Updated: Sep 9, 2022
Homeschooling is a personal choice and decision. If you are reading this, perhaps you are considering homeschooling your child and are looking for guidance to help you make that decision. Here are some things to think about regarding homeschooling your child.
Benefits of homeschooling
Time. You can let your child work at their own pace, stay behind and spend more time in areas in which they struggle, and zoom ahead in their areas of strength. Your child can work above and below grade level according to their ability, not their age.
Accommodations. Does your child struggle to handwrite answers? They can use the keyboard. Do they need instructions read to them before they can do a problem? You will be right there to provide these accommodations. Classrooms have too many students for a teacher to always give accommodations like these in a timely fashion.
Attention. One-on-one attention means your child will not slip through the cracks. They will be engaged the whole time you talk to them, not daydreaming in the back of the classroom while the teacher lectures.
Self-esteem. Many students with dyslexia are victims of bullying by other students and, unfortunately, even teachers and staff.
Flexibility. Are you having a horrible rotten day? Head to the park for some outdoor exploring. Draw animals at the zoo. Are you really into dinosaurs right now? Explore them until you can't take it anymore! There are no tests to teach to, no deadlines to make in homeschooling. You can follow your child's interests to the very edge of their imaginations. Instead of "I don't know," you can say "let's find out" and keep your child engaged for hours in active learning. Schedule family vacations in the "off" season and enjoy less crowding and better pricing.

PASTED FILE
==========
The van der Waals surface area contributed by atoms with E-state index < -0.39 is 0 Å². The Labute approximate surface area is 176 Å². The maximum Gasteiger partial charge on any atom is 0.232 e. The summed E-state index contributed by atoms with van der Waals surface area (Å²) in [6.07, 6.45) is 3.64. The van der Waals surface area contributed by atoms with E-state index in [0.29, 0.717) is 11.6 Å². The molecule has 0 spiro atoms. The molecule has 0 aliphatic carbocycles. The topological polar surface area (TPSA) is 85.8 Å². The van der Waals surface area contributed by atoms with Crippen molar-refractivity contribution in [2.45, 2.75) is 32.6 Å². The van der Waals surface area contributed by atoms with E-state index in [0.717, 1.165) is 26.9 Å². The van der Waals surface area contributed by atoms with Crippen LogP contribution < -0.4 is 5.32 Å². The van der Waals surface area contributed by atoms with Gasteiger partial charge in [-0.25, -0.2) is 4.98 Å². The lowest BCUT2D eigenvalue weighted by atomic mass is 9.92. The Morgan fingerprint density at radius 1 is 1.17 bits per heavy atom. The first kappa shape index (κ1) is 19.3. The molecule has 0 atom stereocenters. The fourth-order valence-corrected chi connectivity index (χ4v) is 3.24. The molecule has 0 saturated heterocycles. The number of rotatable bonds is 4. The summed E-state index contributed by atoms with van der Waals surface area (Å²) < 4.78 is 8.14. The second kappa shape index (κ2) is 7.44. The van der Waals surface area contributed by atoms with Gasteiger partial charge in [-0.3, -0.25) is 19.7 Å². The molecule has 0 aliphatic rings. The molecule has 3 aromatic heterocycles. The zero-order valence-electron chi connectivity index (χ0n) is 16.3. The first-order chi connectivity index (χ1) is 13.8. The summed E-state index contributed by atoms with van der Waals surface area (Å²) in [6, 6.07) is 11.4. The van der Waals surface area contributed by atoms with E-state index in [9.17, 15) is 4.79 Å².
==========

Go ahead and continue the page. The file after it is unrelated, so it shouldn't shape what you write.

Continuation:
There are many support groups for homeschooling on Facebook and other sites. I recommend joining one before deciding to see what the community is like and ask any questions you may have from people who have "been there." Homeschooling does not have to cost a lot of money. There are many articles and blogs on using your local library and free online sources, like Khan Academy to homeschool. There are many ways to socialize in your community without going to school: group classes, sports, clubs, scouts, church, and co-ops. If you live in California, public charter schools have homeschooling programs that work as a "supervised" homeschool program. You get assigned a certified teacher to guide you and funds to purchase state-approved curricula and tutoring for your student.
Homeschooling is not for everyone. Parents and caregivers often must arrange their work schedules to accommodate homeschooling, and not everyone feels confident and comfortable homeschooling. Some people don't want to do it. Maybe they did not like school and do not want to relive it. It is a challenging path to follow, especially without support, and often requires a financial sacrifice. You will find yourself planning and researching and learning or re-learning a whole lot of things. I don't think any veteran homeschoolers would dare describe it as "easy." But I believe "worth it" would be a prevalent description. It is a decision only you can make for yourself and your family.
Are you considering homeschooling? Do you homeschool and have some benefits to add to the list? Please comment below.